Can we agree that 'Fitzcarraldo' is Herzog's magnum opus, the most perfectly Herzogian thing in his filmography, and all the proof that one needs regarding the lengths the man is prepared to go in order to realise his vision?
We can? Thank you.
'Conquest of the Useless' (subtitled Reflections from the making of 'Fitzcarraldo') comprises Herzog's diaries, spanning June 1979 to December 1981, and documents the trials, tribulations and tendencies of its director to go native. Early entries see Herzog as Francis Ford Coppola's guest ("Coppola ... is displaying a strange combination of self-pity, neediness, professional work ethic, and sentimentality") while he labours on the script and deals with the moneymen:
"The unquestioned assumption is that a plastic model ship will be pulled over a ridge in a studio, or possibly in a botanical garden ... I told them the unquestioned assumption had to be a real steamship being hauled over a real mountain, though not for the sake of realism but for the stylization characteristic of grand opera. The pleasantries we exchanged from then on wore a thin coating of frost."
This is on page five. By page six (24 June 1979) we're in the jungle. It's not until page 117 (6 January 1981) that Herzog gets the first shot of 'Fitzcarraldo' in the can. 'Conquest of the Useless' is a very different beast to the usual "making of" text. Herzog's extended pre-production and location scouting in the jungle occupies nearly the first half of the book. He dwells less on the film project, writing instead of what he sees around him, of the indigenious population he meets, of lives the way they are lived in the most primitive of surroundings. When he writes of these things he is equal parts documentarist, participant and poet. In his prose as in the images of his films, Herzog brings to life landscapes and people most of us will never encounter, never see with our own eyes; but his account never feels as if it is being written on our behalf (Paul Theroux, great writer though he is, typifies this tendency), nor that he is playing up local colour for its own sake. Herzog is a poet of the extreme because, for him, the extreme is ordinary. Put him in a normal, ostensibly civilised scenario and he codifies it as something alien - evidenced by his slightly surreal depiction of San Francisco in the early entries.
Oh, did I say somewhere in that last paragraph that Herzog shot the first frame of 'Fitzcarraldo' in January 1981? Let me rephrase that. He shot the first frame of 'Fitzcarraldo' Version 1.0. Several weeks' worth of footage were shot with the original cast - Jason Robards as the eponymous would-be rubber baron, and Mick Jagger as his demented henchman - some of which remains, such as Fitzcarraldo's belltower declaration that he will build his opera house, and is featured in the documentary 'My Best Fiend'. It is interesting to speculate how 'Fitzcarraldo' starring Robards and Jagger would have turned out (the belltower scene suggests it could have been inspired and cringeingly embarrassing in roughly equal parts), but it wasn't to be.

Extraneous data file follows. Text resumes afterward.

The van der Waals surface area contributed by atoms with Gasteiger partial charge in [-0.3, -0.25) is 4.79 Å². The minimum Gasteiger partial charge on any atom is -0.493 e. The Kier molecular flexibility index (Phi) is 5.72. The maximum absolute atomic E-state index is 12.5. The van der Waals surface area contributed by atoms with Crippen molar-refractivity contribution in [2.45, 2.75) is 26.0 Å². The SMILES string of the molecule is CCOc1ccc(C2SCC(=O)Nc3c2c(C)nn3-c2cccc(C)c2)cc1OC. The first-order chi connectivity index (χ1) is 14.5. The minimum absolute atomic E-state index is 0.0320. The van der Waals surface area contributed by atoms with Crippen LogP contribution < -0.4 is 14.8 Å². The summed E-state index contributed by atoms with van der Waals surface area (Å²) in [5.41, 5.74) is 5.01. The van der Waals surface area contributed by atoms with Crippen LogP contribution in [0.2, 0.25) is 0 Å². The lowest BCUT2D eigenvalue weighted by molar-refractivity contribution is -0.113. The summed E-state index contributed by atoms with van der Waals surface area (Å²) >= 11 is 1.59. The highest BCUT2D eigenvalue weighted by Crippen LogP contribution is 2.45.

Robards emerges as almost terrified by the jungle and appalled at the lack of creature comforts (though we have to remember that these are the perceptions of a man for whom the extreme is second nature; I'd probably have shared some of Robards' opinions). It's clear Herzog had no liking for him, even before Robards absconds, citing medical concerns, and damn near scuppers the production. Herzog's take on Jagger is undecided, admiring him for mucking in and driving fellow cast and crew members to their accommodation, then despairing of him for gloating over how much money he can get for some photos of a bikini'd Jerry Hall taken on set. Herzog sees this as the commercialisation of his vision and isn't happy about it.
After Robards departs, Herzog and co. resolutely remain in the jungle, clinging to what is left of the production. Two months later, Klaus Kinski takes on the role and filming resumes. Anyone who has seen 'My Best Fiend' will know that Kinski was Herzog's muse, nemesis and alter ego all rolled into one. They were bound together by a creative imperative, the fruitfulness of which was only equalled by its antagony. Their previous tropical collaboration, 'Aguirre, Wrath of God', culminated in Herzog forestalling Kinski's announced departure mid-shoot by threatening to empty a rifle into him. Both men must have known 'Fitzcarraldo' would be round two.
Put it this way: the fucking steamship enjoyed plainer sailing!
And yet Herzog is remarkably fair when he writes about Kinski. Sure, there are the expected tantrums, arguments and bouts of egomania, but equally Herzog writes of Kinski like a brother. This aspect of the latter half of 'Conquest of the Useless' proves as affecting as it is compelling. But what really makes the book such a wonderful and unmissable read is that the film, the ship, the crazed actor, the lunatic logistics or the director himself never force their way to the front of the narrative; the real star of Herzog's memoir is the jungle.